National Rugby League Icon

There is no denying social media definitely has power in today’s day and age. If you were to stop what you are doing for a minute and watch those around you, how many people do you think you would see scrolling through Facebook on their phone, reading the news on their iPad or watching a snapchat from a friend? Whether you are someone of celebrity status or not, most people are using some form of social media. Considering this how is it that National Rugby League (NRL) players, whom sports fanatics such as myself consider celebrities, build relationships with their fans through social media?


An Array of Social Media Icons

Most NRL players have their own Instagram and Facebook accounts which are separate from team accounts run by their NRL club. Players individual accounts allow for closer interaction between their fans and themselves with personal insights given via pictures, videos and other means of their day to day football and personal lives. Commonly featured are Q & A sessions where the NRL player will answer questions posed directly to them by fans. This allows fans to engage on a closer level with players making them feel as though they are receiving a more unique and one on one experience.


Michael Morgan playing for the Australian Kangaroos

It is also not uncommon for fans to be given exclusive access to prize giveaways through players’ personal social media accounts. It brings players and fans closer together as players are engaging directly with their fans over a mutual passion and the ability to use tags which directly message the player. At the end of the 2016 NRL season, Michael Morgan, a highly popular North Queensland Cowboys Player began an Instagram competition where he gave away a number of his current season NRL jerseys, training shirts and previous NRL jerseys to fans. The competition ran over a period of days where fans made comments on his post saying why they would love to win one of his items. At the end of that period he announced the winners on Instagram, contacted them directly and sent off their merchandise. Following this he also reposted pictures of his fans wearing the specific items they had won. This idea was seen and commented on by other players and the idea then took off with other players following suit and giving away similar items of their own to their fan bases.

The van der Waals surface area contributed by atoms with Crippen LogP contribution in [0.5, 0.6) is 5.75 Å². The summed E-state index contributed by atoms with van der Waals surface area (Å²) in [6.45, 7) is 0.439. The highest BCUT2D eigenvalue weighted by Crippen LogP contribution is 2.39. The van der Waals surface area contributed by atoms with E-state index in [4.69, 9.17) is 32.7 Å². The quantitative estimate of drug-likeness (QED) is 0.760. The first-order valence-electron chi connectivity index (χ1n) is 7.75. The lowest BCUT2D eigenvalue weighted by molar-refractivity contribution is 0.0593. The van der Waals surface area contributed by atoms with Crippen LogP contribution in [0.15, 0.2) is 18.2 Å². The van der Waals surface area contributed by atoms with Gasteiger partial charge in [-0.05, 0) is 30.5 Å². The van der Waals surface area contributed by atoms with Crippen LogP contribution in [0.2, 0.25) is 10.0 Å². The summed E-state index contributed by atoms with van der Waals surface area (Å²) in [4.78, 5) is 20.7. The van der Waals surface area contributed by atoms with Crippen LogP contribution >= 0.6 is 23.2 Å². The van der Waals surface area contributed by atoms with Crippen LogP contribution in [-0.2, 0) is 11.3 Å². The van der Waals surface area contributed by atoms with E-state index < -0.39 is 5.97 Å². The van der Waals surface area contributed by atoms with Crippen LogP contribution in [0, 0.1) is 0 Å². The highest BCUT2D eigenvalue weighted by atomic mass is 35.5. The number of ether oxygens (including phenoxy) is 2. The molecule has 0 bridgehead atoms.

State of Origin banter – NSW vs QLD

Both NRL clubs and individual players use social media to try to engage on multiple levels with fans. Invitations to open training sessions for clubs are advertised on both club social medias and individual player social medias. This gives fans an opportunity to attend these sessions, watch their team train and have pictures and a chat with players after wards. These types of fan engagements don’t just extend to club games but State of Origin and Australian club games when played both in Australia and overseas. No matter the location of players and fans, social media plays and important part in building relationships.

Are all aspects of social media positive; to what extent do individual players expose too much of their private life?